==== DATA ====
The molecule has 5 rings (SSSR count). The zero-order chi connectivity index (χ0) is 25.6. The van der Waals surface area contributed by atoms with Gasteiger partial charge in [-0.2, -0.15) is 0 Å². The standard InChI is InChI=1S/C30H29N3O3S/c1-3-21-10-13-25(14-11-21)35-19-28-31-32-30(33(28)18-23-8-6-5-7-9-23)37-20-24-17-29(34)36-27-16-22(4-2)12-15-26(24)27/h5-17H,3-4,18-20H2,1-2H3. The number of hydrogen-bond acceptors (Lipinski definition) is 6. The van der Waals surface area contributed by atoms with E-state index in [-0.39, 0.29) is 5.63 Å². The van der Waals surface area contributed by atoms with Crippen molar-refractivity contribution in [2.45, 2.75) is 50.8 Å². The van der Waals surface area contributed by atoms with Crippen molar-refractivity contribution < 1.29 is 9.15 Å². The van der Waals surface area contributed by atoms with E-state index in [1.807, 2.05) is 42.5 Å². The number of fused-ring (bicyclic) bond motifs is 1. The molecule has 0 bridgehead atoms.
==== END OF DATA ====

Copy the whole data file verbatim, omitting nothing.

The molecule has 5 rings (SSSR count). The zero-order chi connectivity index (χ0) is 25.6. The van der Waals surface area contributed by atoms with Gasteiger partial charge in [-0.2, -0.15) is 0 Å². The standard InChI is InChI=1S/C30H29N3O3S/c1-3-21-10-13-25(14-11-21)35-19-28-31-32-30(33(28)18-23-8-6-5-7-9-23)37-20-24-17-29(34)36-27-16-22(4-2)12-15-26(24)27/h5-17H,3-4,18-20H2,1-2H3. The number of hydrogen-bond acceptors (Lipinski definition) is 6. The van der Waals surface area contributed by atoms with E-state index in [-0.39, 0.29) is 5.63 Å². The van der Waals surface area contributed by atoms with Crippen molar-refractivity contribution in [2.45, 2.75) is 50.8 Å². The van der Waals surface area contributed by atoms with Crippen molar-refractivity contribution < 1.29 is 9.15 Å². The van der Waals surface area contributed by atoms with E-state index in [1.807, 2.05) is 42.5 Å². The number of fused-ring (bicyclic) bond motifs is 1. The molecule has 0 bridgehead atoms.